Mincemeat twigs

Mincemeat twigs

By
From
Lucy's Bakes
Makes
10
Prep
10 mins
Cooking time
15 mins
Photographer
Jacqui Melville

When chalet catering over the Christmas period we are always looking for simple treats for Christmas, and these were created on a day when we had planned to make some little tartlets, but found ourselves without a suitable tin! You can serve them warm or cold for dessert with brandy butter (simply beat some softened butter with twice its quantity of icing sugar and beat in some brandy to taste) or whipped cream, or as a little treat with coffee or a cuppa throughout the festive season.

Ingredients

Quantity Ingredient
10 sheets filo pastry
1/2 x 411 g jar good mincemeat
icing sugar, for dusting

Method

  1. Preheat the oven to 200°C. Line a baking sheet with baking paper.
  2. Lay a sheet of filo pastry onto a clean work surface, making sure the remaining sheets are covered or they will dry out while you are working.
  3. You are going to lay a narrow strip of mincemeat on the filo across the shorter width of the pastry. Spoon 2 teaspoons of mincemeat onto the pastry at one short end, 2 cm in from the edge, and drag it in a thin line, no wider than the width of the dried fruit in the mincemeat, from one side to the other across the pastry, stopping 2 cm before you reach the other edge.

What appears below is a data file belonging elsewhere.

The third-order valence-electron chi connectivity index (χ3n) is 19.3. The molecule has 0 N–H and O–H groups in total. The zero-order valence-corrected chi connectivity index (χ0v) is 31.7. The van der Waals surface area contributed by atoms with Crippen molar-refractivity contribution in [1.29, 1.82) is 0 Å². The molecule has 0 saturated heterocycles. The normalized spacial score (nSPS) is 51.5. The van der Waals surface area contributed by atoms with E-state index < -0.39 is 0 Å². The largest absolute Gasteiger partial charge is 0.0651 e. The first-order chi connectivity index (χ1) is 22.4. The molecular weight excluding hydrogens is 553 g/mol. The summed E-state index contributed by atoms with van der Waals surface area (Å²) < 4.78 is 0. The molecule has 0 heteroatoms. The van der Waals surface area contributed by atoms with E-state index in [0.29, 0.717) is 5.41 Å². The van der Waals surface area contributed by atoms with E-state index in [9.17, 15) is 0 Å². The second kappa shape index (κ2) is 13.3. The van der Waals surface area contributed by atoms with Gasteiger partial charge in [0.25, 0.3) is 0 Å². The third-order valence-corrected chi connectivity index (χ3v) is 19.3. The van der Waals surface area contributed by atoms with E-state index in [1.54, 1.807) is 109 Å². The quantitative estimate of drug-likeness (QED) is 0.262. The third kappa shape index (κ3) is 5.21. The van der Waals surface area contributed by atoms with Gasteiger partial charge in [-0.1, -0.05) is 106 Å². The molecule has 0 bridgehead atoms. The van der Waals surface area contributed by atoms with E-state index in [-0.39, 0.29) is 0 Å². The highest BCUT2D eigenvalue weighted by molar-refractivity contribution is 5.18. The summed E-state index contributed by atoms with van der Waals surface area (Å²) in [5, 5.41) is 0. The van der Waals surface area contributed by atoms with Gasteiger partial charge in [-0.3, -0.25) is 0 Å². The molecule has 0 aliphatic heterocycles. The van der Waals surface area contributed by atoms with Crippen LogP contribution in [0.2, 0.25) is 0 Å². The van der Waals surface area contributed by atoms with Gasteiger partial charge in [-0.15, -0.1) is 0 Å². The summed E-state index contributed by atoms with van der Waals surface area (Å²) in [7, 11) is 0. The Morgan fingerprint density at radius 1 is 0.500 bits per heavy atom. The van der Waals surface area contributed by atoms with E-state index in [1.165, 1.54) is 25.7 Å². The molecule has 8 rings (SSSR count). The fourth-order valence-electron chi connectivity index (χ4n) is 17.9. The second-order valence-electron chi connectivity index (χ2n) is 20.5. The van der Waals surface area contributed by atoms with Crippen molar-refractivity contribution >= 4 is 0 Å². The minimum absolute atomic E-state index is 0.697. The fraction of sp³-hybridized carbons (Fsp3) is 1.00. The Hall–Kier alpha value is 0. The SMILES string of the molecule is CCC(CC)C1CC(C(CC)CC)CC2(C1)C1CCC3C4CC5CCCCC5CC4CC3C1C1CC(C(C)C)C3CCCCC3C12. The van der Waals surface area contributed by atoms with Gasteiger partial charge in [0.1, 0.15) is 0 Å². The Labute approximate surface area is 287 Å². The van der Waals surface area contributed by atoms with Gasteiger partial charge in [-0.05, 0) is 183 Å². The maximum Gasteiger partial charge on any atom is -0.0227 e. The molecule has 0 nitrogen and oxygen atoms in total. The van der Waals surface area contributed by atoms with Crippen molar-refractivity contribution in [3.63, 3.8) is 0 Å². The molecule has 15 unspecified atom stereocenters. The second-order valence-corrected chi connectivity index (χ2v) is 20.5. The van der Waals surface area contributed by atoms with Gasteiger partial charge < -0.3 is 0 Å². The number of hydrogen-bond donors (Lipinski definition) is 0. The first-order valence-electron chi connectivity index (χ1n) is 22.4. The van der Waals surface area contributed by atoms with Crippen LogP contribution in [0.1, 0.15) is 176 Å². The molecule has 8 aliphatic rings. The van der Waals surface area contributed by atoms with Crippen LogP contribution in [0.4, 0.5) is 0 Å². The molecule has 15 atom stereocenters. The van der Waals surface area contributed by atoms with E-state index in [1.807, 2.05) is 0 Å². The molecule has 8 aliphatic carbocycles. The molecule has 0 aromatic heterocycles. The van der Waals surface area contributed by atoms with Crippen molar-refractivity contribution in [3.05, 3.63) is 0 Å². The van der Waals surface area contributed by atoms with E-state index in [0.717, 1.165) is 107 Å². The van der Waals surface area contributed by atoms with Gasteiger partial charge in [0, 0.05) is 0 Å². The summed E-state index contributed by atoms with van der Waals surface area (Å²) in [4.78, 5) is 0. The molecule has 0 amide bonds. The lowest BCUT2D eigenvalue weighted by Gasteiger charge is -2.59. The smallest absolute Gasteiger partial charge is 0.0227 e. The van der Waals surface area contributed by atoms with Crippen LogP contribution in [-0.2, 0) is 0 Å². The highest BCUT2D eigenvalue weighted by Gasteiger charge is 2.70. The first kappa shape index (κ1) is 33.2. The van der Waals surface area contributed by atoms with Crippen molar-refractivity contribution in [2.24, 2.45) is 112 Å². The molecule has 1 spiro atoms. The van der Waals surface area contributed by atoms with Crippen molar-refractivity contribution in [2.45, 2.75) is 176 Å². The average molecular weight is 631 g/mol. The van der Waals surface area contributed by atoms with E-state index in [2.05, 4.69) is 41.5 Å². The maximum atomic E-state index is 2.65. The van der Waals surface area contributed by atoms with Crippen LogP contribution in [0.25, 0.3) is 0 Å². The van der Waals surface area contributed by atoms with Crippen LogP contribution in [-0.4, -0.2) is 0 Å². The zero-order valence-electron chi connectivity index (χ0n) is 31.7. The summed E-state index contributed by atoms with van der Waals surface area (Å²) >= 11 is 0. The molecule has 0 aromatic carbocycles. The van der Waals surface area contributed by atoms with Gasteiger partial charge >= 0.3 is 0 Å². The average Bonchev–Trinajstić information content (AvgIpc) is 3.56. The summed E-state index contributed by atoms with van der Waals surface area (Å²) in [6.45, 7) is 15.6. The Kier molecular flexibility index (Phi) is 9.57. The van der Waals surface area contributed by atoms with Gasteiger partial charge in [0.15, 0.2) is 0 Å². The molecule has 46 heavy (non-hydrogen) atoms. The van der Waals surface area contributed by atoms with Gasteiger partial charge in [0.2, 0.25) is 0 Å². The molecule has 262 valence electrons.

4. Fold the ends over and then roll as tightly as you can so you have a long, thin twig-shaped filo parcel with the mincemeat trapped inside. Transfer to the prepared baking sheet and repeat with the other filo sheets and mincemeat.
  5. Dust very generously with icing sugar and bake for 15 minutes or until the filo is crispy and golden and the sugar browned. Transfer to a wire rack to cool. Dust with more icing sugar to serve.

Note

  • This recipe is dairy-free.

Tip

  • These twigs are great replacements for the more usual mince pies and are very quick and simple to prepare.

What the the testers say

  • LIZ EVERSON – ‘Found them a bit fiddly but once they were baked I realised the important thing is that there are no holes in the pastry. Other than that they do not need to be neat at all – in fact the rougher the better.’

    NAOMI HULME – ‘This was a great chalet extra for after-dinner around Christmas time. The guests loved them and you only need a few spoons of mincemeat to make enough for 10, so a great way to use up a bit of mincemeat at the bottom of a jar.’

    BEN COLEBY – ‘I thought these were fantastic – be generous with the sugar before baking to make them really crispy. And they’re best warmed just before serving.’
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